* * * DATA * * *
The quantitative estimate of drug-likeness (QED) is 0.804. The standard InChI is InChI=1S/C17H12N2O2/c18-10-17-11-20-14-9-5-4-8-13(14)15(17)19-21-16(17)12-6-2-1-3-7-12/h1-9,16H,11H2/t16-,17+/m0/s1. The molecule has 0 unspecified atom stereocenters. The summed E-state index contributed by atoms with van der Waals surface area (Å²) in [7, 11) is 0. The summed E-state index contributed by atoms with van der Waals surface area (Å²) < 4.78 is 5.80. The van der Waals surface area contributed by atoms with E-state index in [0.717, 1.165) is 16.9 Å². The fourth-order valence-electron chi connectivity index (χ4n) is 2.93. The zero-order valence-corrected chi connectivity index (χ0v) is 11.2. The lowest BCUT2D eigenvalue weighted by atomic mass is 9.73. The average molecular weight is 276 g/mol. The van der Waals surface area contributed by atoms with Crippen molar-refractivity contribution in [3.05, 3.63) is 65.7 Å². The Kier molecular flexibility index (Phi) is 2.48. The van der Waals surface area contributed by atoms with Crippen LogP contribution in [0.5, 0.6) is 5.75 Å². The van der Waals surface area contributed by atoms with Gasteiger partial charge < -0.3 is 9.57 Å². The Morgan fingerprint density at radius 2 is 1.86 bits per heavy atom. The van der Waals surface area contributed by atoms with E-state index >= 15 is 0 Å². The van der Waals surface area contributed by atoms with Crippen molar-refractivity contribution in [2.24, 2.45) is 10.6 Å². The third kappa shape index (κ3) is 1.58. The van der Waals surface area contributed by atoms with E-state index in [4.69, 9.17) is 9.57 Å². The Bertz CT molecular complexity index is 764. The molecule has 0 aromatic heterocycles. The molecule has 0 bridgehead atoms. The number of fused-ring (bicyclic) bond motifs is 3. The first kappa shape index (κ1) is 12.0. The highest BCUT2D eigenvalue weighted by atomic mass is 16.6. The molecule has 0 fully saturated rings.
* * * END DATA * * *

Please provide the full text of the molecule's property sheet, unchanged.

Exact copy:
The quantitative estimate of drug-likeness (QED) is 0.804. The standard InChI is InChI=1S/C17H12N2O2/c18-10-17-11-20-14-9-5-4-8-13(14)15(17)19-21-16(17)12-6-2-1-3-7-12/h1-9,16H,11H2/t16-,17+/m0/s1. The molecule has 0 unspecified atom stereocenters. The summed E-state index contributed by atoms with van der Waals surface area (Å²) in [7, 11) is 0. The summed E-state index contributed by atoms with van der Waals surface area (Å²) < 4.78 is 5.80. The van der Waals surface area contributed by atoms with E-state index in [0.717, 1.165) is 16.9 Å². The fourth-order valence-electron chi connectivity index (χ4n) is 2.93. The zero-order valence-corrected chi connectivity index (χ0v) is 11.2. The lowest BCUT2D eigenvalue weighted by atomic mass is 9.73. The average molecular weight is 276 g/mol. The van der Waals surface area contributed by atoms with Crippen molar-refractivity contribution in [3.05, 3.63) is 65.7 Å². The Kier molecular flexibility index (Phi) is 2.48. The van der Waals surface area contributed by atoms with Crippen LogP contribution in [0.5, 0.6) is 5.75 Å². The van der Waals surface area contributed by atoms with Gasteiger partial charge < -0.3 is 9.57 Å². The Morgan fingerprint density at radius 2 is 1.86 bits per heavy atom. The van der Waals surface area contributed by atoms with E-state index >= 15 is 0 Å². The van der Waals surface area contributed by atoms with Crippen molar-refractivity contribution in [2.24, 2.45) is 10.6 Å². The third kappa shape index (κ3) is 1.58. The van der Waals surface area contributed by atoms with E-state index in [4.69, 9.17) is 9.57 Å². The Bertz CT molecular complexity index is 764. The molecule has 0 aromatic heterocycles. The molecule has 0 bridgehead atoms. The number of fused-ring (bicyclic) bond motifs is 3. The first kappa shape index (κ1) is 12.0. The highest BCUT2D eigenvalue weighted by atomic mass is 16.6. The molecule has 0 fully saturated rings.